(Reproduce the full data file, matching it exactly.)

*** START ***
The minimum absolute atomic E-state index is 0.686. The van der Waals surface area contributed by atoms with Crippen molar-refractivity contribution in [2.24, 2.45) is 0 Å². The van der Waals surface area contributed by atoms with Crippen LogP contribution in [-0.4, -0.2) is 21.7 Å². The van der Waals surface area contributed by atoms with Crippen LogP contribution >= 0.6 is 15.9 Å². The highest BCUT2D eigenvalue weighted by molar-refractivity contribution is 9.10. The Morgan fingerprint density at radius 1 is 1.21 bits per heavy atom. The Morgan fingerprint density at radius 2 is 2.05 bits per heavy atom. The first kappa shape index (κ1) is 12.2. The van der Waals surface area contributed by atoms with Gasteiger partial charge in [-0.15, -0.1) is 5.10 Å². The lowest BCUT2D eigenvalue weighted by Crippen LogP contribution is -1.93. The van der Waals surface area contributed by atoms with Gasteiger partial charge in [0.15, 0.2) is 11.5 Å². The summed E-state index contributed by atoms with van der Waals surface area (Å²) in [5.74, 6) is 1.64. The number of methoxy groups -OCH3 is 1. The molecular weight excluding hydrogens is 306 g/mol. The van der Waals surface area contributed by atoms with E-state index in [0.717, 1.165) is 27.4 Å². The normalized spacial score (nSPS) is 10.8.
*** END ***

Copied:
The minimum absolute atomic E-state index is 0.686. The van der Waals surface area contributed by atoms with Crippen molar-refractivity contribution in [2.24, 2.45) is 0 Å². The van der Waals surface area contributed by atoms with Crippen LogP contribution in [-0.4, -0.2) is 21.7 Å². The van der Waals surface area contributed by atoms with Crippen LogP contribution >= 0.6 is 15.9 Å². The highest BCUT2D eigenvalue weighted by molar-refractivity contribution is 9.10. The Morgan fingerprint density at radius 1 is 1.21 bits per heavy atom. The Morgan fingerprint density at radius 2 is 2.05 bits per heavy atom. The first kappa shape index (κ1) is 12.2. The van der Waals surface area contributed by atoms with Gasteiger partial charge in [-0.15, -0.1) is 5.10 Å². The lowest BCUT2D eigenvalue weighted by Crippen LogP contribution is -1.93. The van der Waals surface area contributed by atoms with Gasteiger partial charge in [0.15, 0.2) is 11.5 Å². The summed E-state index contributed by atoms with van der Waals surface area (Å²) in [5.74, 6) is 1.64. The number of methoxy groups -OCH3 is 1. The molecular weight excluding hydrogens is 306 g/mol. The van der Waals surface area contributed by atoms with E-state index in [0.717, 1.165) is 27.4 Å². The normalized spacial score (nSPS) is 10.8.